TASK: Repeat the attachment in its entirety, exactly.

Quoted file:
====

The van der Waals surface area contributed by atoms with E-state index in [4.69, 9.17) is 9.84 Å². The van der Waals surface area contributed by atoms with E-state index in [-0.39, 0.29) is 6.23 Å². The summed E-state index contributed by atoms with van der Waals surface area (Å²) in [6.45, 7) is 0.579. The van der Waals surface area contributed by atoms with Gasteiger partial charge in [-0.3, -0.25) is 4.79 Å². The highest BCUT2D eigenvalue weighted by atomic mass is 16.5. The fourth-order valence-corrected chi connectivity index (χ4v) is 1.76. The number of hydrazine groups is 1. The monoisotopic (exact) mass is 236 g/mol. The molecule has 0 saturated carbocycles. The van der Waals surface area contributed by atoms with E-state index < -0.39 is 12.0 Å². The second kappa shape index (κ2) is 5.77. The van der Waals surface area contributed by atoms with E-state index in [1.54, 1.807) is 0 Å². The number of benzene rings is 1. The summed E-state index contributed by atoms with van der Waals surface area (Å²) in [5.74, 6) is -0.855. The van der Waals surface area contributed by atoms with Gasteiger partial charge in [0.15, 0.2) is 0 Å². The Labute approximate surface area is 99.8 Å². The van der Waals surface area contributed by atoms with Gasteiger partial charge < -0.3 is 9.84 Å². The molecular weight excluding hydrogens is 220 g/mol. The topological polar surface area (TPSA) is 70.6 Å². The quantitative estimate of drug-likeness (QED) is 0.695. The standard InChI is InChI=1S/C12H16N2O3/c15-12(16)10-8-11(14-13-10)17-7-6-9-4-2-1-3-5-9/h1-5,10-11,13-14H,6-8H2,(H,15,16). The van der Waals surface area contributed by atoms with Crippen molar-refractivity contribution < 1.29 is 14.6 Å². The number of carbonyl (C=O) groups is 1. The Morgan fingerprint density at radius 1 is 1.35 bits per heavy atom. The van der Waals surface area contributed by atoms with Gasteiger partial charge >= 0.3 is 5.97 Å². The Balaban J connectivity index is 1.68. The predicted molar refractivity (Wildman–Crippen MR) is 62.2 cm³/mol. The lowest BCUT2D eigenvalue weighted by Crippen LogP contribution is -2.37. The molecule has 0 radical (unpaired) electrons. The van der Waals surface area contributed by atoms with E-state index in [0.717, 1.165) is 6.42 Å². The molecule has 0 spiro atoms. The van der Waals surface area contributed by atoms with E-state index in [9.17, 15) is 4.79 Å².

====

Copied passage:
The van der Waals surface area contributed by atoms with E-state index in [4.69, 9.17) is 9.84 Å². The van der Waals surface area contributed by atoms with E-state index in [-0.39, 0.29) is 6.23 Å². The summed E-state index contributed by atoms with van der Waals surface area (Å²) in [6.45, 7) is 0.579. The van der Waals surface area contributed by atoms with Gasteiger partial charge in [-0.3, -0.25) is 4.79 Å². The highest BCUT2D eigenvalue weighted by atomic mass is 16.5. The fourth-order valence-corrected chi connectivity index (χ4v) is 1.76. The number of hydrazine groups is 1. The monoisotopic (exact) mass is 236 g/mol. The molecule has 0 saturated carbocycles. The van der Waals surface area contributed by atoms with E-state index < -0.39 is 12.0 Å². The second kappa shape index (κ2) is 5.77. The van der Waals surface area contributed by atoms with E-state index in [1.54, 1.807) is 0 Å². The number of benzene rings is 1. The summed E-state index contributed by atoms with van der Waals surface area (Å²) in [5.74, 6) is -0.855. The van der Waals surface area contributed by atoms with Gasteiger partial charge in [0.15, 0.2) is 0 Å². The Labute approximate surface area is 99.8 Å². The van der Waals surface area contributed by atoms with Gasteiger partial charge < -0.3 is 9.84 Å². The molecular weight excluding hydrogens is 220 g/mol. The topological polar surface area (TPSA) is 70.6 Å². The quantitative estimate of drug-likeness (QED) is 0.695. The standard InChI is InChI=1S/C12H16N2O3/c15-12(16)10-8-11(14-13-10)17-7-6-9-4-2-1-3-5-9/h1-5,10-11,13-14H,6-8H2,(H,15,16). The van der Waals surface area contributed by atoms with Crippen molar-refractivity contribution < 1.29 is 14.6 Å². The number of carbonyl (C=O) groups is 1. The Morgan fingerprint density at radius 1 is 1.35 bits per heavy atom. The van der Waals surface area contributed by atoms with Gasteiger partial charge >= 0.3 is 5.97 Å². The Balaban J connectivity index is 1.68. The predicted molar refractivity (Wildman–Crippen MR) is 62.2 cm³/mol. The lowest BCUT2D eigenvalue weighted by Crippen LogP contribution is -2.37. The molecule has 0 radical (unpaired) electrons. The van der Waals surface area contributed by atoms with E-state index in [0.717, 1.165) is 6.42 Å². The molecule has 0 spiro atoms. The van der Waals surface area contributed by atoms with E-state index in [9.17, 15) is 4.79 Å².